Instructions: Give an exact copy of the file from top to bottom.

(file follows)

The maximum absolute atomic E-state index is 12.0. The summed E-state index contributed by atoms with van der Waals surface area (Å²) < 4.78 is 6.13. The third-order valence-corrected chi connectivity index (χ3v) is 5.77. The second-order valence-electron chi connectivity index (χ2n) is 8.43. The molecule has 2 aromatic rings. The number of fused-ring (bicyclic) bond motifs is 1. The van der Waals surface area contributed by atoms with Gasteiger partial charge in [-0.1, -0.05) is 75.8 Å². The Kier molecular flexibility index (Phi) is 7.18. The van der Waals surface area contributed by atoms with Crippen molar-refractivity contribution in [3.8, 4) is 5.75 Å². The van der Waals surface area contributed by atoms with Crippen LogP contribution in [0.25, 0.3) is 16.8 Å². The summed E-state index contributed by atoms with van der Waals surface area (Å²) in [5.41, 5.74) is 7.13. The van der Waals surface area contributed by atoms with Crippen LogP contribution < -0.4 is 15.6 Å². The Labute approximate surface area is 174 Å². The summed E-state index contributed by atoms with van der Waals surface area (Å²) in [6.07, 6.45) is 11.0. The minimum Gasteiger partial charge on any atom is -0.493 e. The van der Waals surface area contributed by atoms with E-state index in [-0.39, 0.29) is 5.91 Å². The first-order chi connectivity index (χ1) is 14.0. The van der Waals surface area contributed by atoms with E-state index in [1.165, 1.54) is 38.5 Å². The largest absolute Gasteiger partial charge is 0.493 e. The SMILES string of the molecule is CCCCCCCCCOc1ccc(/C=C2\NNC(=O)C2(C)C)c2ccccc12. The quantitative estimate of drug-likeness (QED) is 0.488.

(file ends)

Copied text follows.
The maximum absolute atomic E-state index is 12.0. The summed E-state index contributed by atoms with van der Waals surface area (Å²) < 4.78 is 6.13. The third-order valence-corrected chi connectivity index (χ3v) is 5.77. The second-order valence-electron chi connectivity index (χ2n) is 8.43. The molecule has 2 aromatic rings. The number of fused-ring (bicyclic) bond motifs is 1. The van der Waals surface area contributed by atoms with Gasteiger partial charge in [-0.1, -0.05) is 75.8 Å². The Kier molecular flexibility index (Phi) is 7.18. The van der Waals surface area contributed by atoms with Crippen molar-refractivity contribution in [3.8, 4) is 5.75 Å². The van der Waals surface area contributed by atoms with Crippen LogP contribution in [0.25, 0.3) is 16.8 Å². The summed E-state index contributed by atoms with van der Waals surface area (Å²) in [5.41, 5.74) is 7.13. The van der Waals surface area contributed by atoms with Crippen LogP contribution < -0.4 is 15.6 Å². The Labute approximate surface area is 174 Å². The summed E-state index contributed by atoms with van der Waals surface area (Å²) in [6.07, 6.45) is 11.0. The minimum Gasteiger partial charge on any atom is -0.493 e. The van der Waals surface area contributed by atoms with E-state index in [-0.39, 0.29) is 5.91 Å². The first-order chi connectivity index (χ1) is 14.0. The van der Waals surface area contributed by atoms with E-state index in [1.165, 1.54) is 38.5 Å². The largest absolute Gasteiger partial charge is 0.493 e. The SMILES string of the molecule is CCCCCCCCCOc1ccc(/C=C2\NNC(=O)C2(C)C)c2ccccc12. The quantitative estimate of drug-likeness (QED) is 0.488.